I circled the wonder: Which shape is the biggest? But I extended it…. I confirmed some of their other wonderings like…yes the number of lines didn’t change. How many did you see? Did you guess 24?

screen-shot-2016-12-20-at-1-35-17-pm

Draw one of those rectangles you saw on your whiteboard. Write the dimensions. Determine the area.

I asked each student what dimensions they had and the area. Who has the biggest? I extended the idea….”I wonder what would happen if we had a different number of lines, a different perimeter to work with?”

The rest of the lesson would flow much like all of those geoboards lesson (get their hands/minds working — the less I talk the more they learn).

I assigned each pair of students a piece of chart paper with a new perimeter to work with. Draw rectangles with your set perimeter. Record the dimensions and the perimeter.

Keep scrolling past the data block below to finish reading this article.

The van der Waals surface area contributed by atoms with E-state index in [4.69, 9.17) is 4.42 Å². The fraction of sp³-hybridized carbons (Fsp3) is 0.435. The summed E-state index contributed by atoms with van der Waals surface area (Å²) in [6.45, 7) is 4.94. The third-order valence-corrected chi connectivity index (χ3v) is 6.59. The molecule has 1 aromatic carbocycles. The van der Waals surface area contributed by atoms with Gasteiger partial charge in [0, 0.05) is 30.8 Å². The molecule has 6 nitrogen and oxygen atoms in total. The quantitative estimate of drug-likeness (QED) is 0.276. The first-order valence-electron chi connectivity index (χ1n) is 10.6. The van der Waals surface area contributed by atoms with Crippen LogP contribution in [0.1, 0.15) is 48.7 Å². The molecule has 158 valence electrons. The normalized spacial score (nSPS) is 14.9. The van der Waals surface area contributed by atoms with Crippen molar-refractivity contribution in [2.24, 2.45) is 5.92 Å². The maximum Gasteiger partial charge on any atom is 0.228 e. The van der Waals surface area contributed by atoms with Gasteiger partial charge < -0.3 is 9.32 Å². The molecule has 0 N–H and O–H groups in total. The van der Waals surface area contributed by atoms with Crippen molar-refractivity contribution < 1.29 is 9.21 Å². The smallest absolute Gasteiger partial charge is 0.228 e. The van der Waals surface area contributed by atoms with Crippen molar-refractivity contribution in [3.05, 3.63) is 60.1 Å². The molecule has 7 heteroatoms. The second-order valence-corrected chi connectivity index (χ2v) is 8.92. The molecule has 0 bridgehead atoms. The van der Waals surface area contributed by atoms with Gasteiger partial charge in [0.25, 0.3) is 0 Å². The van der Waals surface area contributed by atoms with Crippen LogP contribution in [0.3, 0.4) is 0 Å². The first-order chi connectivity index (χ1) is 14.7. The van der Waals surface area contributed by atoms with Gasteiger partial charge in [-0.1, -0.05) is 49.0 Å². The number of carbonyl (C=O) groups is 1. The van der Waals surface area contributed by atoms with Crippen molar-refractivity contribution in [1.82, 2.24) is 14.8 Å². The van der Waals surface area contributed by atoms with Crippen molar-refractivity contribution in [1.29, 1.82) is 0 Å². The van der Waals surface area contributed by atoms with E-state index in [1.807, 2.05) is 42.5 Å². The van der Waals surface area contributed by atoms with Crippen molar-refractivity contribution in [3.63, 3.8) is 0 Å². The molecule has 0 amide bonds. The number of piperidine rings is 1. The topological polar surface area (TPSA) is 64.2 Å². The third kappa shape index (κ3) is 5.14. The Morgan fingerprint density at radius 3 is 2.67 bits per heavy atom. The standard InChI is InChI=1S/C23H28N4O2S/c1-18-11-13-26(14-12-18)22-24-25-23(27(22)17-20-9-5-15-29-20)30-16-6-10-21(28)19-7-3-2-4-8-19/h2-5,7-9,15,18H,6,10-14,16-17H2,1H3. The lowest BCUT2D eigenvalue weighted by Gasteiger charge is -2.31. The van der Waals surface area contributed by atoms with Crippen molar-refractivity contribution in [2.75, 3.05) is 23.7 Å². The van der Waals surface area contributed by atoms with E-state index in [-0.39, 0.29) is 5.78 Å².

img_5398

The recorded on the sheet:

screen-shot-2016-12-20-at-1-35-01-pm

I showed some pics of student graphs on the TV and we concluded together that squares were making the largest area!

The groups then turned to doing some practice problems of “Here is a perimeter…what dimensions will produce the max area” and the backwards questions…”If the largest rectangle has an area of ___ what would the perimeter be?” Some groups were given the problem where we only use 3 sides to enclose an area. What now will make the largest area?

Stripping this problem of context didn’t make them want to investigate less……in this case my students were engaged as much as I’ve seen them lately.

I wasn’t pushing them to memorize that it’s a square that will give the max area….I feel like the big idea here for us was taking our own wonderings and investigating them systematically to discover a relationship. For me that is the bigger take away for these grade 9 students.